Long live rock, I need it every night

Monday, August 31, 2009

Like a Virgin*

The Virgin Mobile Free Fest - Sunday, August 30th @ Merriweather Post Pavilion - $10 (for two tickets)

This was my first Virgin Mobile Festival having passed up super rockers The Who and The Police in year's past, mostly due to the previous venue. I saw Lollapalooza at the Watkins Glen race track in the mid 90s - which was hot, dusty, and ultimately disappointing - and we all know what happened at Altamont Speedway.

But this year, the Vfest moved to Merriweather, which is way better than a racetrack and one of the more tolerable pavilions in the area, oh, and it was virtually free.

Here's the quick run down of the day (for me):

Holy F*ck was our first stop at the Dance Stage. We only stayed a couple of minutes before moving on, but I continue to like this band's live act. More on them in a minute.

St. Vincent was playing the West Stage at the same time Holy F*ck were up, and Emma Peel and I opted to check them/her out across the way. We arrived just in time to hear her cover the Beatles' Dig a Pony. Covers are great. This one was not. But she's hot, and as sexist/sexy as that may be, it helped.

We parted ways with St. Vincent toward the end of her set to catch Mates of State at the Pavilion Stage. We found some shade under a small tree and lounged to the disjointed rhythms from this Kansas creation. I like the tracks I've heard on WOXY, the ones that appear to be individuals songs from start to finish (Think Long, My Only Offer). But I'm not one for unnecessary groove disruptions, so the tempo changes from these two got me off my duff and I headed back to the Dance Stage.

Holy F*ck were still at it, but wrapping things up. They were scheduled for 2 and a half hours. Holy F*ck, that's a long set. Long enough for me to walk to two other stages and be able to check out two other acts, come back and hear the finale. By the end of their set, they had built a solid crowd and had them all kinds of riled. That's what I like about this group. They get folks moving.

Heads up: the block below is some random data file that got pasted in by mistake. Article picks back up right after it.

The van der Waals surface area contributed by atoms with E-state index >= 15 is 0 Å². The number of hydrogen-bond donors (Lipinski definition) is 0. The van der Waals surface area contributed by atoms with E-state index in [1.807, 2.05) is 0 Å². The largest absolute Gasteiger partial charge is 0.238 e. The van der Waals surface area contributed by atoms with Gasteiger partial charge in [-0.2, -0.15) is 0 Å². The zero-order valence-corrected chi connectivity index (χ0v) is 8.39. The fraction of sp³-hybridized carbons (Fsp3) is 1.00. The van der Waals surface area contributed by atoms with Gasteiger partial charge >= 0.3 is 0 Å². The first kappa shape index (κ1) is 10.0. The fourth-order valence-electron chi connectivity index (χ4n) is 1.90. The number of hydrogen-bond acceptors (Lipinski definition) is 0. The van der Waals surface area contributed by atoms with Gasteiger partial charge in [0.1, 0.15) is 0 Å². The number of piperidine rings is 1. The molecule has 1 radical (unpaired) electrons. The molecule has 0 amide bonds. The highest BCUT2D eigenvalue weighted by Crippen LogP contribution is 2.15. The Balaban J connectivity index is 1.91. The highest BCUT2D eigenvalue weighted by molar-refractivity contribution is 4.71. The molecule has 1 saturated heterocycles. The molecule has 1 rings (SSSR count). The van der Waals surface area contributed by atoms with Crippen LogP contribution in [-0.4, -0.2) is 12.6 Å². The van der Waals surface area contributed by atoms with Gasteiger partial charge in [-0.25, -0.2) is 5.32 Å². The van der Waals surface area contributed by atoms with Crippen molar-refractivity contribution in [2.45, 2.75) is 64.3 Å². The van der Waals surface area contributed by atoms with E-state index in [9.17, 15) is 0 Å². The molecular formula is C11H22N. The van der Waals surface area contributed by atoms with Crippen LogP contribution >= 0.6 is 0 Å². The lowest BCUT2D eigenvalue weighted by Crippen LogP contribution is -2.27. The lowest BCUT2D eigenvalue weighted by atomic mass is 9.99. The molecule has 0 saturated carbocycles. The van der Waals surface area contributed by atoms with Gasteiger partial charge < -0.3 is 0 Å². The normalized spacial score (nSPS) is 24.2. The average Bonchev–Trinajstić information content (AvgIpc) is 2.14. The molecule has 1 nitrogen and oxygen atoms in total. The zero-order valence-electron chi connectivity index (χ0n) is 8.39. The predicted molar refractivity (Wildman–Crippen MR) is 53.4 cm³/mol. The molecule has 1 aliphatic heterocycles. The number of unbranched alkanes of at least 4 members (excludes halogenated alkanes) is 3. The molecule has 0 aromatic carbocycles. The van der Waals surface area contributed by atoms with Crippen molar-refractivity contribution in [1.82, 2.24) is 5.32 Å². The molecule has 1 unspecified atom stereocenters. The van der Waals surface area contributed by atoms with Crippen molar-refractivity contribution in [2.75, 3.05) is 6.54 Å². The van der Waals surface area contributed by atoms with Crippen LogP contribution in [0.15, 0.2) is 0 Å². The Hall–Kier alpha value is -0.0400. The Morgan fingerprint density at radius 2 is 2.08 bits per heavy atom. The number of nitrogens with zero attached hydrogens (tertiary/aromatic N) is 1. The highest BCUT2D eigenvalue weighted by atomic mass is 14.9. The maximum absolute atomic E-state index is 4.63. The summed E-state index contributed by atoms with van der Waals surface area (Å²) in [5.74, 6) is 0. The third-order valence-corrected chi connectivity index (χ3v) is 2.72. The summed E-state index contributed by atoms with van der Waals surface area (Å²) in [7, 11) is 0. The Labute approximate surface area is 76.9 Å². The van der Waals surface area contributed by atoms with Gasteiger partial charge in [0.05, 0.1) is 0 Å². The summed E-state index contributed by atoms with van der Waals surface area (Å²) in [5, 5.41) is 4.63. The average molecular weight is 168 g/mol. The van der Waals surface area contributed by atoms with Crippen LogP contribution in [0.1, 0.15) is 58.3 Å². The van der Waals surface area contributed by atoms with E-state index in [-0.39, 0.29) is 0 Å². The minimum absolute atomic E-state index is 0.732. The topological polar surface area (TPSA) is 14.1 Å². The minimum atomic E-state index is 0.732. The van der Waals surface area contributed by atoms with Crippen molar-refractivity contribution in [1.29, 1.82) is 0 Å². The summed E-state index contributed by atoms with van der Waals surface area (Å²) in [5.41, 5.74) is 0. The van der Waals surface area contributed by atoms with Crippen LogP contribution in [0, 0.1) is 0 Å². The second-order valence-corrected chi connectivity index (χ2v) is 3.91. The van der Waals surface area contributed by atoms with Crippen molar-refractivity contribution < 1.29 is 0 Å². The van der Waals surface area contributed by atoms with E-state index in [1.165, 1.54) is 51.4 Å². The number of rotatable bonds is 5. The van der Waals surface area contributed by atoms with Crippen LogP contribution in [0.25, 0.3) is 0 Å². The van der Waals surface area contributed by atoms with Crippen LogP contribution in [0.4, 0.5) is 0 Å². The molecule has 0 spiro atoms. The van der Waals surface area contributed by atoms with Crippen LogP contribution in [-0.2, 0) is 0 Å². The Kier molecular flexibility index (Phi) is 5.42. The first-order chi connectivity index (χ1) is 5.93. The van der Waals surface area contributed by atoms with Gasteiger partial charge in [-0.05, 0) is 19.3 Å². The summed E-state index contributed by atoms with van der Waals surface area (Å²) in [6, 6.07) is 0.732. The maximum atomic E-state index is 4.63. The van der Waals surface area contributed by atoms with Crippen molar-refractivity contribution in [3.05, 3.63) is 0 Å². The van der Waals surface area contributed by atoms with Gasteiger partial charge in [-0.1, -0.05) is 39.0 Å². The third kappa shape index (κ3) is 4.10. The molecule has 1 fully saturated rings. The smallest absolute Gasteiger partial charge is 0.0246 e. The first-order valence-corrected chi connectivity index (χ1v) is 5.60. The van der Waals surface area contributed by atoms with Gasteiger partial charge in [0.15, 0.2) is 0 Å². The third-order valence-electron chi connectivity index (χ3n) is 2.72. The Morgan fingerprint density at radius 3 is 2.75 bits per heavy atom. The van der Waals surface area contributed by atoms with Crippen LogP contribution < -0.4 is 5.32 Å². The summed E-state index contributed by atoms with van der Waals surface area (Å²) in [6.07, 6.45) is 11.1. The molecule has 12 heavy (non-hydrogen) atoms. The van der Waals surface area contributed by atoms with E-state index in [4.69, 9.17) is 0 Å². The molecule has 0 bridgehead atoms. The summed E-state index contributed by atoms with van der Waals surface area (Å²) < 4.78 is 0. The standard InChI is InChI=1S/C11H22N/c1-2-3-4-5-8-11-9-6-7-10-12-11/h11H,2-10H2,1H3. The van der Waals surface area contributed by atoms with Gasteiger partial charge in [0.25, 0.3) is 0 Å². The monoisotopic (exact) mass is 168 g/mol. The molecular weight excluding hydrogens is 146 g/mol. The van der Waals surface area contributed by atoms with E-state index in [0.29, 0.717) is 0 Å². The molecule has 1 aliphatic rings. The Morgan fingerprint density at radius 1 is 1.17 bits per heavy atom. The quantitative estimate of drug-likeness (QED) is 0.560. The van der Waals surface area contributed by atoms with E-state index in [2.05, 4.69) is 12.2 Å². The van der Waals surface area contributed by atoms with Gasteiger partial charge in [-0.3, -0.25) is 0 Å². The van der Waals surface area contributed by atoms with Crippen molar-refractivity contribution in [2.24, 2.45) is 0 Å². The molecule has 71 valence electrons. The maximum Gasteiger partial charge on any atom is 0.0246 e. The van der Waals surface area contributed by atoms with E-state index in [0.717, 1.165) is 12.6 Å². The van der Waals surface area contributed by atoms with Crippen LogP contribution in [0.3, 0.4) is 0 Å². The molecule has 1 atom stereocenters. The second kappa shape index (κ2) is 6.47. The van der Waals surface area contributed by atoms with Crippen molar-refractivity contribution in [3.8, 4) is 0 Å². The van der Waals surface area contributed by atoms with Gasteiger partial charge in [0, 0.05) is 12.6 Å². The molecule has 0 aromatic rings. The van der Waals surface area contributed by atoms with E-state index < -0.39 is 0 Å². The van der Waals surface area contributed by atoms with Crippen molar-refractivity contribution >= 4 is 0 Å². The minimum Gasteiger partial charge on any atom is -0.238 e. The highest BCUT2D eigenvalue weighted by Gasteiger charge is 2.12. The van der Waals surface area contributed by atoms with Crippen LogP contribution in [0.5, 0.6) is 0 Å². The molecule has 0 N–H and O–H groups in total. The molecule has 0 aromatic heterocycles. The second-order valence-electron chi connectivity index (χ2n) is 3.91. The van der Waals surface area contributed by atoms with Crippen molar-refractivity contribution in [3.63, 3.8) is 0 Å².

By 2:30 it was time for lunch and we headed back toward the West Stage where the food options were more diverse (and slightly more risky) than elsewhere. They included: greek salads, burritos, crab pretzels (got me), steamed crabs, chinese food, chicken tenders, and italian subs. I got the chinese sampler platter which was a good value but made my stomach ache.

The Hold Steady were next on the list, and this was a highlight as I've never seen this nerd-rock in action. Fun. Great live performers, a good number of fans there to soak it up and play along. Craig Finn certainly delivers his lyrics with a Boss quality. I'm not sure I recognized any of their tunes.

I previously suggested that we (DCRC) had seen JET before, which is of course a complete fabrication. But JET is one of those bands that despite being Australian, is a lot like one of those post-Strokes British-sounding rock pop bands that have flourished in recent years, and I got carried away. We checked them out at Vfest Sunday, and they performed adequately, though seemed disappointed by the lack of enthusiasm from the crowd.

Public Enemy number one. Chuck D and Flavor Flav played the West Stage and we lazily took in their performance from a distance. Chuck D is the EF Hutton of hip hop. He speaks, and I listen. His voice cuts through anything. I never thought I'd see PE in my lifetime so this was another great bonus. Another check off the list.

The National were up next on the West Stage, so we stayed put. I really like this band, and I knew I wouldn't feel bad sitting through their melancholy set. Matt Berninger looked a bit like Kevin Klein, and his deep vocals are hard to replicate live, but he managed to wail loud and impassioned.